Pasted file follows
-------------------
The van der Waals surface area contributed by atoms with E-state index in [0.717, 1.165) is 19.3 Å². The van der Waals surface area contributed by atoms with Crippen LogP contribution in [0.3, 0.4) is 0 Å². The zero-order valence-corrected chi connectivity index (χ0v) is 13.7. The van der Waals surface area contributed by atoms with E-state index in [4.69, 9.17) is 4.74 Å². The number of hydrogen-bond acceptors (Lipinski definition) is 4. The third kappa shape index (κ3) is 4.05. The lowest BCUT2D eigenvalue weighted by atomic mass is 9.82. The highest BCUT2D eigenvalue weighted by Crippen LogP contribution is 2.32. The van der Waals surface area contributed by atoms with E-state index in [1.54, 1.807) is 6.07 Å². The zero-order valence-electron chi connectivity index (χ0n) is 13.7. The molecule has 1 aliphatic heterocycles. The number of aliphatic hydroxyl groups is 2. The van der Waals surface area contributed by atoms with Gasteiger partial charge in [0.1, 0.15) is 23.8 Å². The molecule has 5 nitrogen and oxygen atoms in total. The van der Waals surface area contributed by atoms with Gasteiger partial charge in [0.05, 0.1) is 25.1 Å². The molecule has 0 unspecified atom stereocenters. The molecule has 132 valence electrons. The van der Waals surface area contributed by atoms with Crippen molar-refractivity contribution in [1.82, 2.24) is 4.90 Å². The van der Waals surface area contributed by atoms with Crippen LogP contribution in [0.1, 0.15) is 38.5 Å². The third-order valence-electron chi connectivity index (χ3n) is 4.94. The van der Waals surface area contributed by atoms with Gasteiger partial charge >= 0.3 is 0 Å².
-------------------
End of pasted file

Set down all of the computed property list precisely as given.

The van der Waals surface area contributed by atoms with E-state index in [0.717, 1.165) is 19.3 Å². The van der Waals surface area contributed by atoms with Crippen LogP contribution in [0.3, 0.4) is 0 Å². The zero-order valence-corrected chi connectivity index (χ0v) is 13.7. The van der Waals surface area contributed by atoms with E-state index in [4.69, 9.17) is 4.74 Å². The number of hydrogen-bond acceptors (Lipinski definition) is 4. The third kappa shape index (κ3) is 4.05. The lowest BCUT2D eigenvalue weighted by atomic mass is 9.82. The highest BCUT2D eigenvalue weighted by Crippen LogP contribution is 2.32. The van der Waals surface area contributed by atoms with E-state index in [1.54, 1.807) is 6.07 Å². The zero-order valence-electron chi connectivity index (χ0n) is 13.7. The molecule has 1 aliphatic heterocycles. The number of aliphatic hydroxyl groups is 2. The van der Waals surface area contributed by atoms with Gasteiger partial charge in [0.1, 0.15) is 23.8 Å². The molecule has 5 nitrogen and oxygen atoms in total. The van der Waals surface area contributed by atoms with Gasteiger partial charge in [0.05, 0.1) is 25.1 Å². The molecule has 0 unspecified atom stereocenters. The molecule has 132 valence electrons. The van der Waals surface area contributed by atoms with Crippen molar-refractivity contribution in [1.82, 2.24) is 4.90 Å². The van der Waals surface area contributed by atoms with Crippen LogP contribution in [0.1, 0.15) is 38.5 Å². The third-order valence-electron chi connectivity index (χ3n) is 4.94. The van der Waals surface area contributed by atoms with Gasteiger partial charge >= 0.3 is 0 Å².